On October 9, 2012, we went together with the widow to Kitwe, when she realised that I was not going to let the issue die a natural death.

She was scared stiff because at the local police post, the police had made it clear that to trace the person who had made the illegal withdrawals, would require a police order to the bank to produce the films from the closed circuit television cameras hidden at ATMs.

When we approached the central police, my daughter-in-law asked me this question: "How did you plan to use the money if it had not been taken?"

It was a poignant question and I answered that the money was meant for the children and the widow, herself, and I was just an administrator. The truth was beginning to unravel itself!

Upon hearing that, my daughter-in-law admitted that the mysterious person who had emptied my son's bank account was, (you guessed it), no other than herself! She said she had not only withdrawn, but also transferred all the money into her personal bank account!

I was utterly shocked, confounded, speechless, dumbfounded and annoyed to learn that she could do such a damning thing only four days after burying her husband.

What scheme did she employ to achieve this shameful, deceptive act? We were later to discover that she had been using her brother to withdraw the money. But then, there was another puzzle.

My son's last pay slip indicated that he'd got a cash loan of K65,000,000 (KR 65,000) plus interest, but that money was nowhere to be seen.

As if that was not enough, on October 18, 2012, my daughter-in-law took all the children without the courtesy of allowing me to bless them. Four days later, she came back to be cleansed.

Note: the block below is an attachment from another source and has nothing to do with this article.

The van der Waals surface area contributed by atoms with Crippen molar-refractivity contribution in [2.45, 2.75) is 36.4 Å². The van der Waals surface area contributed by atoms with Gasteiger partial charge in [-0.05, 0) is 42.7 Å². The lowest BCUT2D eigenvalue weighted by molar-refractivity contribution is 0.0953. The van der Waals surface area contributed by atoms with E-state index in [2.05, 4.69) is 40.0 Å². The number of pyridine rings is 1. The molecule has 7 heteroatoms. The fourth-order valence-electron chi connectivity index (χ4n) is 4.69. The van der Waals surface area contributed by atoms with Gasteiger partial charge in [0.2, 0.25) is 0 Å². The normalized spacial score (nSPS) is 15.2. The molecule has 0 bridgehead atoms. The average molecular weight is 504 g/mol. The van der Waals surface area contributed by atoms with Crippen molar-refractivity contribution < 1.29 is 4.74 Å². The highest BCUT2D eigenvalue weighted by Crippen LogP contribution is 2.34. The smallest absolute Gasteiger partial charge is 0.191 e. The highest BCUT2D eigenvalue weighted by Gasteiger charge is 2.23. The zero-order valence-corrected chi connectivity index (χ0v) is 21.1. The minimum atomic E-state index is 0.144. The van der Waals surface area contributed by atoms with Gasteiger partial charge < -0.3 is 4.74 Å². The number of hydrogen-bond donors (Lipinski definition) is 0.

But this was premature and they were advised to go back and come back some other time when they were ready, in line with funeral rituals protocol.

Strangely, they instead went to the Victim Support Unit. I want to remind you readers that we are Zambians and we should follow our customs and traditions. Don't misunderstand me.

I explained what was required from their side after a lengthy discussion, to my surprise, the in-laws instead of coming home they preferred to spend the night at a bus station.

The saying 'the guilty are afraid' came true on that day. What also troubled me was the issue of the childrens' fund.

She wanted the money for the children to be in her account, which was unacceptable to me because of the foregoing issues.

In the end all was well as it was resolved that a trust fund be set up for the children. My daughter-in-law thought I would grab all the money, but this wasn't the case at all.

I leave it to the readers to judge for themselves.

The reason I have written to this column is to try to help would-be widows and administrators to learn something from what happened to me. Let parents also exercise their rights not only women's rights. Widows, be very careful with the advice you receive from your peers.

Writer has requested to withhold his name.